How to Clean your Seed Starting Equipment
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Re-using seed starting equipment is a must if you are a frugal homesteader. But have you ever wondered if it is necessary to clean the pots and trays that you plan to use again?
Let’s answer that question with another question: Have you ever experienced “damping off?” This is when your seedlings start to grow, looking all pretty and strong, and then suddenly die. Do you want to avoid damping off?
Turns out, damping off is often caused by debris or soil that was left in pots from last year and served as a nice little home for harmful pathogens (read more about damping off in this article by University of Minnesota Extension).
I’m here to admit that we are not always good about cleaning our seed starting equipment. Last year we paid the price with a bunch of lost seedlings. We learned that lesson the hard way!
Cleaning your seed trays and pots is not too difficult, and is a great project for the last few weeks of warm summer weather. If you get to it before it gets cold you can do this project outside without splashing water all over your basement or garage. You can also use the late summer sun to help with the process.
Step One ~ Empty your pots and trays
Your first line of defense is getting rid of any old soil or debris that is left in your pots. Shake it all out into a wheelbarrow or bucket and put it in your compost or in a far corner of the garden where it will get a lot of sun. This soil shouldn’t be used again for your seedlings, but heating it up in your compost or in the sunlight should remove the pathogens, so it doesn’t have to go in the trash.
Step Two ~ Rinse out remaining soil and debris
Use a powerful hose setting to remove as much of the remaining soil and debris as you can, then fill up a baby pool or large container and toss the pots in there to give them a good rinse.
Step Three ~ Wash your pots and seed trays
Next, fill a large bucket or container with warm soapy water. One-by-one, dip your pots and trays into the water and shake them vigorously. Use your hands or a sponge to remove any stubborn debris. Then, plunge them into another bucket of plain water to wash off the soap suds.
Step Four ~ Disinfect your pots and trays
You should disinfect all of your pots and trays to fully ensure that the pathogens that cause damping out are gone, . Many people recommend using a bleach solution, but I do not love using bleach on my homestead.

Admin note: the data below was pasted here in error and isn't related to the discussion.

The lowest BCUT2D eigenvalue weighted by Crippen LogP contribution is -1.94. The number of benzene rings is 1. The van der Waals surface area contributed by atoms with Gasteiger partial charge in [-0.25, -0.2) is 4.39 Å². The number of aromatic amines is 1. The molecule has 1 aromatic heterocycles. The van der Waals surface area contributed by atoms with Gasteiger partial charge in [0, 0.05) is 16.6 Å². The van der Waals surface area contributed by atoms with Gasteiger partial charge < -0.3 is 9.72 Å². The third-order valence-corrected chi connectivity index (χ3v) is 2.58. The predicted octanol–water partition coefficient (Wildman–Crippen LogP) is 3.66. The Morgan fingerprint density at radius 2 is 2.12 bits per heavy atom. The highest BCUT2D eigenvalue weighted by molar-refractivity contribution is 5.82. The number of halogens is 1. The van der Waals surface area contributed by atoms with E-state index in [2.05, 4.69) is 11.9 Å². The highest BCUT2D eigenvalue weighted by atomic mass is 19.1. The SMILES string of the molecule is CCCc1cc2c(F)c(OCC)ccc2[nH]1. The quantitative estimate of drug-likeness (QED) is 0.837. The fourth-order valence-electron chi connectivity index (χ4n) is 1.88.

On alternative is to spray hydrogen peroxide on the pots and trays, let them dry, and then give them a wipe to remove any remaining layer. A Prairie Homestead uses this method.
Vinegar is another non-toxic option for killing the mold and fungus. Again, you’ll want to give your pots a wipe after letting the vinegar sit on there for about 20 minutes.
However, if you are cleaning your trays and seeds outside when the summer sun is still strong, you can also kill most of the harmful pathogens by letting your trays dry out on a warm sunny day. The UV Rays from a strong few hours of sunlight are one of the most natural ways to kill of mold and mildew. Even if you use one of the methods above, adding exposure to sunlight to dry them out after the process can be a great final step.
How you disinfect is really up to you, and it might come down to how certain you want to be that all of the pathogens have been banished from your equipment.
Step Five ~ Dry and store in a dry location
Lastly, ensure that you don’t foster more mold growth while you are waiting to plant your seeds in the spring. Fully dry all of your equipment in the sun or in a dry location inside before you stack them up. Then, store them in a dry location where air can easily circulate.
~Check out The Happy Hive’s article on building an Upcycled Seed Starting Station for more ideas~